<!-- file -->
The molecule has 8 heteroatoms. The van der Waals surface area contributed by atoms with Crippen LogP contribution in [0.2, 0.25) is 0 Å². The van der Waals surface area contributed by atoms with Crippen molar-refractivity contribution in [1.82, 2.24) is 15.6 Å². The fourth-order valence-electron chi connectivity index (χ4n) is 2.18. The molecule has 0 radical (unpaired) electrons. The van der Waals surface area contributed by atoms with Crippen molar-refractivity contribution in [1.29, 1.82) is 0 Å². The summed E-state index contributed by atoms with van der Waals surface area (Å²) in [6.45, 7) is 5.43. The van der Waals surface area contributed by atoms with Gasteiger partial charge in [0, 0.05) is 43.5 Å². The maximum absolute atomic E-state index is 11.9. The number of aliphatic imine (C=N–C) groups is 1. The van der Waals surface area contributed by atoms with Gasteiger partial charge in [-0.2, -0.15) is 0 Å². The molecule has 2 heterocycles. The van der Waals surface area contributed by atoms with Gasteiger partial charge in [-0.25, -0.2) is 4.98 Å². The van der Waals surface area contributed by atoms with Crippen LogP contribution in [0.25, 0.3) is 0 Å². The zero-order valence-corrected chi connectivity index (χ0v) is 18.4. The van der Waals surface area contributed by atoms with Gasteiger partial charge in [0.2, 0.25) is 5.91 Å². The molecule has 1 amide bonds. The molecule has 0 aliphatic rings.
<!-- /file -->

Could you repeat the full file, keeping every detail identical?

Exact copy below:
The molecule has 8 heteroatoms. The van der Waals surface area contributed by atoms with Crippen LogP contribution in [0.2, 0.25) is 0 Å². The van der Waals surface area contributed by atoms with Crippen molar-refractivity contribution in [1.82, 2.24) is 15.6 Å². The fourth-order valence-electron chi connectivity index (χ4n) is 2.18. The molecule has 0 radical (unpaired) electrons. The van der Waals surface area contributed by atoms with Crippen molar-refractivity contribution in [1.29, 1.82) is 0 Å². The summed E-state index contributed by atoms with van der Waals surface area (Å²) in [6.45, 7) is 5.43. The van der Waals surface area contributed by atoms with Gasteiger partial charge in [0, 0.05) is 43.5 Å². The maximum absolute atomic E-state index is 11.9. The number of aliphatic imine (C=N–C) groups is 1. The van der Waals surface area contributed by atoms with Gasteiger partial charge in [-0.2, -0.15) is 0 Å². The molecule has 2 heterocycles. The van der Waals surface area contributed by atoms with Gasteiger partial charge in [-0.25, -0.2) is 4.98 Å². The van der Waals surface area contributed by atoms with Crippen LogP contribution in [0.25, 0.3) is 0 Å². The zero-order valence-corrected chi connectivity index (χ0v) is 18.4. The van der Waals surface area contributed by atoms with Gasteiger partial charge in [0.2, 0.25) is 5.91 Å². The molecule has 1 amide bonds. The molecule has 0 aliphatic rings.